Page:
Out of Royal Centre it was all straight roads and fields till another little jiggle to cross the Tippecanoe river at Buffalo, where the general store owner was the first I'd met so far to be frankly unimpressed by my journey. It rained in the afternoon, but that's not so bad as it cleared the air. Straight on to Rensselear (Diversion No.3), featuring a nice looking town square with a cute independent cinema, but my place was 3 miles out of town by the Route 65 Interstate. Shame, but in recompense the Knight's Inn assistant manageress, Leia, recommended the Mexican place (Los 3 Garcia) next door to eat and it turned out to be tip-top serving veggie tostadas with guacamole and refried beans. Back at my motel, a bunch of rednecks kept me awake talking loudly till late right outside my door. All good contextual detail, I'm sure, but not when all I wanted was to get to sleep.

Day 27: Saturday, 28th July. Destination: Watseka Motel, Watseka, Illinois

So here I am in Illinois, home of Barak Obama and title of my current favourite CD, 'Come On Feel The Illinoise' by Sufjan Stevens. I've been anticipating this for some time. Will the inspiration touch me? Will it feel somehow different, more connected to the pulse (or dream) of a Bush-free alternative America? Well, let's see.

These past few days the weather's been overcast and humid. Rain's been lurking on the horizon and caught up with me yesterday afternoon. Probably not the best conditions to enjoy the experience of crossing the farmlands of Indiana. But despite that, people have been very friendly and always willing to start up a conversation. I've cycled past field after field of corn and field after field of soya. I've been chased by more farm dogs than I care to count. One thing's for sure: dogs round here love to bark and chase cyclists. So far, I've survived without any bitten ankles, but those critters sure come at you at one heck of a pace.

I'm currently taking a break from farmland in the Watseka library, Illinois (near Iroquois, just over the state line, and Diversion No.4). No obvious difference between Indiana and Illinois so far - the fields and farmlands continue. The country's basically flat, undulating with gradual ups and downs. The roads criss-cross the land and my route is mostly a series of straight lines punctuated by right-angled corners. Almost all the roads are numbered, so my map directions go something like "twelve miles straight along 900south, turn left, three miles straight along 500west, turn right, ten miles straight along 1125south..." Maybe every 20 miles or so there'll be a gas station where I can fill up on water and cookies.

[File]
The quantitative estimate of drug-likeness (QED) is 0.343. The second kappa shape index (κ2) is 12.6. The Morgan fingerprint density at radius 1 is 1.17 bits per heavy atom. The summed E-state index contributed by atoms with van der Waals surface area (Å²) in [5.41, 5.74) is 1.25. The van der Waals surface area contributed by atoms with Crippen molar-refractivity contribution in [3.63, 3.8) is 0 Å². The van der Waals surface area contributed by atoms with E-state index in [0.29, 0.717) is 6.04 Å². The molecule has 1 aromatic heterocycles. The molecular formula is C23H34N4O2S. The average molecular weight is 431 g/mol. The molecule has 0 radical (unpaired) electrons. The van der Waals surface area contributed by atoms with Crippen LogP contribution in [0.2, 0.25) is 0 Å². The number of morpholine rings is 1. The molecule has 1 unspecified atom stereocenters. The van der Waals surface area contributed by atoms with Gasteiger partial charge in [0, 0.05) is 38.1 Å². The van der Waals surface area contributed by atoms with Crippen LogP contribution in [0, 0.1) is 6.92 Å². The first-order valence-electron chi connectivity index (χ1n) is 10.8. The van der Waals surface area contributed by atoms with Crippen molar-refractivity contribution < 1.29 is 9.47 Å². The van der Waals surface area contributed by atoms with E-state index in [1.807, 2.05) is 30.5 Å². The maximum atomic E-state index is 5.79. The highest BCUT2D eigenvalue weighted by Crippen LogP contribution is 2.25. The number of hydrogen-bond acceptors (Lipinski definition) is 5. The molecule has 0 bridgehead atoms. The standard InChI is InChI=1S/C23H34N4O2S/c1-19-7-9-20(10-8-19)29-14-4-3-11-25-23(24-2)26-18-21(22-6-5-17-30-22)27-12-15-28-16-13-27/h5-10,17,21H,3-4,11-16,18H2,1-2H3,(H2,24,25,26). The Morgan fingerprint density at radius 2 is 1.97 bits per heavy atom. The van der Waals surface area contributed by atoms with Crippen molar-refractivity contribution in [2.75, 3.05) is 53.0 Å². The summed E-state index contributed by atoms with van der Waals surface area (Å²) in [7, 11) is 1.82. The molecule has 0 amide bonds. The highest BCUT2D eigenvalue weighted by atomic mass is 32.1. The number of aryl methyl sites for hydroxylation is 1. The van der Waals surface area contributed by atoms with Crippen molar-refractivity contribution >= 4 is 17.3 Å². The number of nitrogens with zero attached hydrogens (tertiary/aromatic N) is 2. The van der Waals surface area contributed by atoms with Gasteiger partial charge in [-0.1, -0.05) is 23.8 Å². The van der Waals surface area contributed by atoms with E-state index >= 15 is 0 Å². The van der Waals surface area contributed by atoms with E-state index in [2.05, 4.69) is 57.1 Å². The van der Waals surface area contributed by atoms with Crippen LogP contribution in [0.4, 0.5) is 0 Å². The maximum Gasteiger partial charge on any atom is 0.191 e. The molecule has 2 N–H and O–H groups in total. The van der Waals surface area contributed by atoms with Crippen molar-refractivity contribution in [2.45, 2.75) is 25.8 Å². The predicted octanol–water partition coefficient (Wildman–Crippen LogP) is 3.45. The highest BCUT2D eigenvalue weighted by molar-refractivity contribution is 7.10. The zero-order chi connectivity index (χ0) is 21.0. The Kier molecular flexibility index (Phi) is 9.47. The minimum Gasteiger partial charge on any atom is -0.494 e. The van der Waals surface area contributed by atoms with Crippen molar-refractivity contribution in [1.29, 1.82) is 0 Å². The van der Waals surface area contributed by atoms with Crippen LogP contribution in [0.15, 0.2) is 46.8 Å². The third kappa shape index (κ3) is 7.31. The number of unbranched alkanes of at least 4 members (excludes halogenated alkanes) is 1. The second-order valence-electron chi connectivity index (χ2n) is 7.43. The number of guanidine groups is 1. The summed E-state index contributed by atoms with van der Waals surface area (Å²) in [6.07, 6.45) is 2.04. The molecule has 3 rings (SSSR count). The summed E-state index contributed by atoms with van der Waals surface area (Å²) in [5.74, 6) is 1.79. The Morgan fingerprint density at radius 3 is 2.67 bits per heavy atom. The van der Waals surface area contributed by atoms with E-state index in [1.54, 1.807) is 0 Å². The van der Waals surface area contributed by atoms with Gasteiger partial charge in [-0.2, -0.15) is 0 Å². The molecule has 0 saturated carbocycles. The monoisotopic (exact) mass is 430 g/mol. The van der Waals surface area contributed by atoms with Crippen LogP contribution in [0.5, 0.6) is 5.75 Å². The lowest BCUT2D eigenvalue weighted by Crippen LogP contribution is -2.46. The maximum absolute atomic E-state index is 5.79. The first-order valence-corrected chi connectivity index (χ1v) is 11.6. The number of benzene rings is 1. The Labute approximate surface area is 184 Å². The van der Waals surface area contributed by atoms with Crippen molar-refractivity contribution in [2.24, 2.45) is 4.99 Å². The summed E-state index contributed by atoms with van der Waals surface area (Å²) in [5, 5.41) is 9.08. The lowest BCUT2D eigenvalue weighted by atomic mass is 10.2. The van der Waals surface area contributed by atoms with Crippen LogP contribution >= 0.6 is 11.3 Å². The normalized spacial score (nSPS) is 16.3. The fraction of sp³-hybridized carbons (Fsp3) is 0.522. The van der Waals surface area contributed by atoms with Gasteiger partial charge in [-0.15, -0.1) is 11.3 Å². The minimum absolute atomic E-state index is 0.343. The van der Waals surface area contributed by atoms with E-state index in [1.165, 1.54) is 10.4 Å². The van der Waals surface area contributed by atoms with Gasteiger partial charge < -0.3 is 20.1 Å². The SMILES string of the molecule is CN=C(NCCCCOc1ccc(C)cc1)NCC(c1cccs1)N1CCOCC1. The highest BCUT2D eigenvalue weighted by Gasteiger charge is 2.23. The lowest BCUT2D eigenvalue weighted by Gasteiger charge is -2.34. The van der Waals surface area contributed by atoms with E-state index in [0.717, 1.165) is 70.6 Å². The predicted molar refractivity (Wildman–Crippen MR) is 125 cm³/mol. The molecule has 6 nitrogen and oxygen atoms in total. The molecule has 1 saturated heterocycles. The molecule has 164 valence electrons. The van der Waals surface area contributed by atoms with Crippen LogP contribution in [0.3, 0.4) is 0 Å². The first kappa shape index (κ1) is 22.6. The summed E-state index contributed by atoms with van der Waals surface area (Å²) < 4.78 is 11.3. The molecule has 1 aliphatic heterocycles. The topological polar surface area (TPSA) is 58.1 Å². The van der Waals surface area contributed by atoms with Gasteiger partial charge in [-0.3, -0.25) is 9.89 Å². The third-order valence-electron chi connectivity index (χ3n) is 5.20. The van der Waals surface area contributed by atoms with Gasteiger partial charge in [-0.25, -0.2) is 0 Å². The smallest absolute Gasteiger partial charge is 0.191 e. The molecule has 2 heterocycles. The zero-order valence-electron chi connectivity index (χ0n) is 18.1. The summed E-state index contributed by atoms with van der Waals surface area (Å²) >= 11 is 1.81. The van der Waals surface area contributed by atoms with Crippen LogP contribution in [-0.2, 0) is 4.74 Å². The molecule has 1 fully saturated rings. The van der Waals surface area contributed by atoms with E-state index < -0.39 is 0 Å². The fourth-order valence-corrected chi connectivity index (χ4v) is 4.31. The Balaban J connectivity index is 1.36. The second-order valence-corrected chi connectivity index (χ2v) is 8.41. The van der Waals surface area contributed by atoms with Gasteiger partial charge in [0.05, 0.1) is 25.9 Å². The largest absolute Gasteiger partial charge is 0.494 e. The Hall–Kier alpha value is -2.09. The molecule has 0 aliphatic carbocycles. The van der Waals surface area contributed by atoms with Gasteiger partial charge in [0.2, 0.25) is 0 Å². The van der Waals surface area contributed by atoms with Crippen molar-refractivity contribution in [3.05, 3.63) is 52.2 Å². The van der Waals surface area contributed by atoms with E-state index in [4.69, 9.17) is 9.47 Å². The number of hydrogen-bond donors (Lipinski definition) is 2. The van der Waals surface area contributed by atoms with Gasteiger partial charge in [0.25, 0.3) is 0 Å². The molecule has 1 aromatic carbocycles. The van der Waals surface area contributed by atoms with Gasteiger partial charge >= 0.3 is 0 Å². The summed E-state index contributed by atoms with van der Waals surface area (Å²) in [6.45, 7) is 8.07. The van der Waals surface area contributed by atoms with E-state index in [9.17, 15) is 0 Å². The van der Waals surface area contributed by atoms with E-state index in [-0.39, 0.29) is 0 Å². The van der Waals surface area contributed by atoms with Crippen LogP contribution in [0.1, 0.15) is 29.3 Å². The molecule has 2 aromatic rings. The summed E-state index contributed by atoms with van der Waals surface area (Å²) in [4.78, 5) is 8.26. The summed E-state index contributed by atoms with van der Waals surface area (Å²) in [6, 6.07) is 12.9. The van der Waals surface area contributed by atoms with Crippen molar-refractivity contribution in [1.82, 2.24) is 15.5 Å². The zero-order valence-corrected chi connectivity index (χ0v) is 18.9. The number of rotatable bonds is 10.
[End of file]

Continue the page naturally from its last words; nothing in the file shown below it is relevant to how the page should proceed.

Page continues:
Getting back to those friendly people I mentioned, at a gas station in Lake City, Ohio, I met a guy who'd lived in Aberdeen in the 1970s while working on the North Sea oil rigs. He had fond memories of cold winters in Scottish B&Bs where the heaters were coin operated. One farmer just outside Hoagland, Indiana (nr. Monroeville) told me that the green, leafy crop I'd been passing for miles was soya. He said corn and soya are nowadays being grown for ethanol, as an alternative to gasoline for cars. Apart from the obvious financial benefits, he reckoned it'd be good for America to be a little less dependant on foreign oil. As we talked, fighter jets thundered overhead from Fort Wayne reserve military base, and the landscape I'd been cycling through took on a larger perspective.